Lastovo was first mentioned in written sources by the lexicographer Stephen the Byzantine. Theopompus (4th century B.C.) referred to it as Ladesta and Ladeston while the ‘-est’ suffix – typically used in names of Illyrian places on the Adriatic coast – suggests that it may have been named by the ancient Illyrians.
Early in history, Greek sailors sailing with their products to Illyria named the island Ladesta, Ladeston or Ladoston, because of its similarities to the island Lado in the Ionic sea. A Greek variant of the name of its inhabitants Ladestanos, reveals that the Dorians also inhabited the island in the past. The name was then Latinized by the Romans who named it Augusta Insula translating to ‘The Emperor’s Island’. In the Middle Ages it was known as Augusta Lagusta and Lagosta. The modern term incorporates the Roman form ‘Lasta’, coupled with the Slavic suffix ‘-ovo’.
The earliest traces of life were found in the Rača Cave which are thought to be from the Bronze Age. The island was inhabited by the Slavs and Narentines who were such a strong force that they proved to be a major impediment to the safety of navigation for the Venetian fleet between the 7th and 8th centuries. For this reason, Doge Peter Orseolo II conquered the island in 998 A.D. and completely destroyed its settlements. The survivors either left the island or moved to the current location of the main town, Lastovo.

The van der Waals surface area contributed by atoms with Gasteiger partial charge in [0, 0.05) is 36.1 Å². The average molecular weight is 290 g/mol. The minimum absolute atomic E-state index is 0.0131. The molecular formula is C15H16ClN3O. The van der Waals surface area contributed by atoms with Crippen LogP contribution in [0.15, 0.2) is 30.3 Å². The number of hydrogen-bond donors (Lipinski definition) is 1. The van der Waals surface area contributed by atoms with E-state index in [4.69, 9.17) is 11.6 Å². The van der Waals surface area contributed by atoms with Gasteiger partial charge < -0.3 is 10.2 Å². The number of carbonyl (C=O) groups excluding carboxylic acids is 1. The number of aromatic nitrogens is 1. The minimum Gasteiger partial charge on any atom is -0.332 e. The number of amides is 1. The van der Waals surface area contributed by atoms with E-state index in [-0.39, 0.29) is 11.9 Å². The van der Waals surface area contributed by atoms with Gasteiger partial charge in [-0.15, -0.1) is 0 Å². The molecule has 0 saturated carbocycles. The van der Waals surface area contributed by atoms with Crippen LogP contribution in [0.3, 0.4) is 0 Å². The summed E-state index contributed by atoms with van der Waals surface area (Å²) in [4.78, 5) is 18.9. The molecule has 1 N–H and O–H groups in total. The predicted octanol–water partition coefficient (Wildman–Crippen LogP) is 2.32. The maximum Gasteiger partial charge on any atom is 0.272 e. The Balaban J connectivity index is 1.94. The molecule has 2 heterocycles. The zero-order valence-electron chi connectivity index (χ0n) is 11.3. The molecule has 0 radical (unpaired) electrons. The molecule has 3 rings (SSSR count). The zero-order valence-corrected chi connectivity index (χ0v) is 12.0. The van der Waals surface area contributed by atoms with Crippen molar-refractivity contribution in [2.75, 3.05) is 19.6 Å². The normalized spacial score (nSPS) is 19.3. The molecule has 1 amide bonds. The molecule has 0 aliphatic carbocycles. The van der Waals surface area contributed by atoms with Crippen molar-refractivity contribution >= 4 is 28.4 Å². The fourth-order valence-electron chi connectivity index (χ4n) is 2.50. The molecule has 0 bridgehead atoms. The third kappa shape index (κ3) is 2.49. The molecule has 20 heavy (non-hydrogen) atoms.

Lastovo’s turbulent history is further evident from its frequent change of rulers and governing power. In the 11th and 12th centuries Lastovo was controlled by the medieval state of Zahumlje. In the late 12th century, the Hungarian-Croatian kings declared themselves the island’s rulers. In 1252, Lastovo was annexed by the Republic of Dubrovnik and in 1310, the city was granted autonomy and their own Statute.
In the 13th century, Lastovo voluntarily joined to the Dubrovnik Republic after the Republic promised that it would honor Lastovo’s internal autonomy and traditions. Lastovo’s Statute provides evidence that Lastovo gained autonomy in 1310 and only partially lost it in 1486. The continuous limitation of the island’s autonomy and higher taxes led to a rebellion in 1602. Venice occupied the island the following year and held on to it until 1606 when it was returned to Ragusa (Dubrovnik Republic). The next attempt at rebellion was in 1652 which resulted in a complete loss of the island’s autonomy.
In 1806 the French abolished the Republic of Ragusa and Lastovo became a part of the French Empire.
The British took over in 1813 and occupied the island until 1815 when it became a part of the Habsburg Empire.
Austria brought progress. New lighthouses, census, assets inventory, safe administration and tax management mark the new, better era.
Political changes in Europe followed by WWI and WWII left Lastovo dependent on the will of temporary governments.
The Italian occupation of Lastovo began in November of 1918 and lasted until September of 1943.
In 1945, Lastovo became part of the Federal Peoples’ Republic of Yugoslavia and in 1952, part of the new Socialist Federal Republic of Yugoslavia. Republic Croatia declared independence from Yugoslavia in 1991. However, Peoples’ Army of Yugoslavia didn’t leave their military bases on Lastovo until July 1992 which brought the end to any foreign governance over Lastovo and Croatia.
The Lastovo Archipelago is one of the richest and best preserved botanical areas in the Mediterranean. The flora on Lastovo is determined by the... (continue reading)
Of the island's 38 churches and chapels, some preserved, some ruinous, 21 are registered as protected cultural goods. Lastovo's inhabitants had them built for saints... (continue reading)
Did you know that on Lastovo there are 46 churches, fields and islets?